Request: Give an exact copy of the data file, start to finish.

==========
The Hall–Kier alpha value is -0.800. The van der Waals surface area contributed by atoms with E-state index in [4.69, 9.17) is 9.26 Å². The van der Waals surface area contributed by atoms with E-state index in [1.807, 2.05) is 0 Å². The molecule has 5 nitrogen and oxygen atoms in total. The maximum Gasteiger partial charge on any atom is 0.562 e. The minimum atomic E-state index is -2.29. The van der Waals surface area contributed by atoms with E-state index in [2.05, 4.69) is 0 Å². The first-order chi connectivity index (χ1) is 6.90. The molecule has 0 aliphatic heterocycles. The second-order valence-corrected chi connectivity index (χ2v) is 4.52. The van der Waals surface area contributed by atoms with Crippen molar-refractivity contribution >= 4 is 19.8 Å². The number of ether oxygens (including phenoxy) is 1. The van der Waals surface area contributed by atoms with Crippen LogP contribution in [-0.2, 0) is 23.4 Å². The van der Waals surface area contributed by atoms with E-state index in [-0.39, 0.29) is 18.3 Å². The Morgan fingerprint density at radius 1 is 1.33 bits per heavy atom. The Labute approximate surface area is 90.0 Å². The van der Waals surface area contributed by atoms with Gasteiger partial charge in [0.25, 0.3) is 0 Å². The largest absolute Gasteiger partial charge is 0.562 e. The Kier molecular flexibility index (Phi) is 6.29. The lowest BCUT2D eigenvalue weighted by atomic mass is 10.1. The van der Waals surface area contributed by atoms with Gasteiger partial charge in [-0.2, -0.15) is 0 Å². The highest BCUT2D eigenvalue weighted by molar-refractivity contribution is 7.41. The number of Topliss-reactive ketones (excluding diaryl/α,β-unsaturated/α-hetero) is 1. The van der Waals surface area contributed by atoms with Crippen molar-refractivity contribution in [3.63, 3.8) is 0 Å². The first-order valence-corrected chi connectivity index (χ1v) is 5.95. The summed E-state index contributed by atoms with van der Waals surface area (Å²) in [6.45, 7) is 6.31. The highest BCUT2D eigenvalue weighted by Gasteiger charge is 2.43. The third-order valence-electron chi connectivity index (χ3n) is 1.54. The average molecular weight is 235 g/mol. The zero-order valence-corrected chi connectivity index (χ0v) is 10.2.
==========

The Hall–Kier alpha value is -0.800. The van der Waals surface area contributed by atoms with E-state index in [4.69, 9.17) is 9.26 Å². The van der Waals surface area contributed by atoms with E-state index in [1.807, 2.05) is 0 Å². The molecule has 5 nitrogen and oxygen atoms in total. The maximum Gasteiger partial charge on any atom is 0.562 e. The minimum atomic E-state index is -2.29. The van der Waals surface area contributed by atoms with E-state index in [2.05, 4.69) is 0 Å². The first-order chi connectivity index (χ1) is 6.90. The molecule has 0 aliphatic heterocycles. The second-order valence-corrected chi connectivity index (χ2v) is 4.52. The van der Waals surface area contributed by atoms with Crippen molar-refractivity contribution >= 4 is 19.8 Å². The number of ether oxygens (including phenoxy) is 1. The van der Waals surface area contributed by atoms with Crippen LogP contribution in [-0.2, 0) is 23.4 Å². The van der Waals surface area contributed by atoms with E-state index in [-0.39, 0.29) is 18.3 Å². The Morgan fingerprint density at radius 1 is 1.33 bits per heavy atom. The Labute approximate surface area is 90.0 Å². The van der Waals surface area contributed by atoms with Gasteiger partial charge in [0.25, 0.3) is 0 Å². The largest absolute Gasteiger partial charge is 0.562 e. The Kier molecular flexibility index (Phi) is 6.29. The lowest BCUT2D eigenvalue weighted by atomic mass is 10.1. The van der Waals surface area contributed by atoms with Gasteiger partial charge in [-0.2, -0.15) is 0 Å². The highest BCUT2D eigenvalue weighted by molar-refractivity contribution is 7.41. The number of Topliss-reactive ketones (excluding diaryl/α,β-unsaturated/α-hetero) is 1. The van der Waals surface area contributed by atoms with Crippen molar-refractivity contribution in [3.63, 3.8) is 0 Å². The first-order valence-corrected chi connectivity index (χ1v) is 5.95. The summed E-state index contributed by atoms with van der Waals surface area (Å²) in [6.45, 7) is 6.31. The highest BCUT2D eigenvalue weighted by Gasteiger charge is 2.43. The third-order valence-electron chi connectivity index (χ3n) is 1.54. The average molecular weight is 235 g/mol. The zero-order valence-corrected chi connectivity index (χ0v) is 10.2.